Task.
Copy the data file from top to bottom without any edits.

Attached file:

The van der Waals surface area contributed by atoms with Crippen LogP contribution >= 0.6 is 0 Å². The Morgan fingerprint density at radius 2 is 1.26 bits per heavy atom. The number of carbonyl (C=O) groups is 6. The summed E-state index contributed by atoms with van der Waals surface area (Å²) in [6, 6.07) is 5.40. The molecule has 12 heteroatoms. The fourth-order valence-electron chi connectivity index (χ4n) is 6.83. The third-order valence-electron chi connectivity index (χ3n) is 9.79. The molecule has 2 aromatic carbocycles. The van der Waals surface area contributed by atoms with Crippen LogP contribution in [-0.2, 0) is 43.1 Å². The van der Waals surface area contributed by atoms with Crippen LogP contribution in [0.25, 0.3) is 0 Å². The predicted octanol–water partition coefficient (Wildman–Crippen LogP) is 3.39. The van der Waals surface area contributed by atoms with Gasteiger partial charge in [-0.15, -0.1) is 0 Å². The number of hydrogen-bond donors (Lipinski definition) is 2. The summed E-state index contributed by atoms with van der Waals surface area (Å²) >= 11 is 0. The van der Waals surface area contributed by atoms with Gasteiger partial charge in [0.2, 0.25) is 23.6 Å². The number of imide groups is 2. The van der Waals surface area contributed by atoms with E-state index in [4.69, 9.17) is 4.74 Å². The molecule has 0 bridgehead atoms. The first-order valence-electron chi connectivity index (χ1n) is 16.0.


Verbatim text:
The van der Waals surface area contributed by atoms with Crippen LogP contribution >= 0.6 is 0 Å². The Morgan fingerprint density at radius 2 is 1.26 bits per heavy atom. The number of carbonyl (C=O) groups is 6. The summed E-state index contributed by atoms with van der Waals surface area (Å²) in [6, 6.07) is 5.40. The molecule has 12 heteroatoms. The fourth-order valence-electron chi connectivity index (χ4n) is 6.83. The third-order valence-electron chi connectivity index (χ3n) is 9.79. The molecule has 2 aromatic carbocycles. The van der Waals surface area contributed by atoms with Crippen LogP contribution in [-0.2, 0) is 43.1 Å². The van der Waals surface area contributed by atoms with Crippen LogP contribution in [0.25, 0.3) is 0 Å². The predicted octanol–water partition coefficient (Wildman–Crippen LogP) is 3.39. The van der Waals surface area contributed by atoms with Gasteiger partial charge in [-0.15, -0.1) is 0 Å². The number of hydrogen-bond donors (Lipinski definition) is 2. The summed E-state index contributed by atoms with van der Waals surface area (Å²) >= 11 is 0. The van der Waals surface area contributed by atoms with Gasteiger partial charge in [0.2, 0.25) is 23.6 Å². The number of imide groups is 2. The van der Waals surface area contributed by atoms with E-state index in [4.69, 9.17) is 4.74 Å². The molecule has 0 bridgehead atoms. The first-order valence-electron chi connectivity index (χ1n) is 16.0.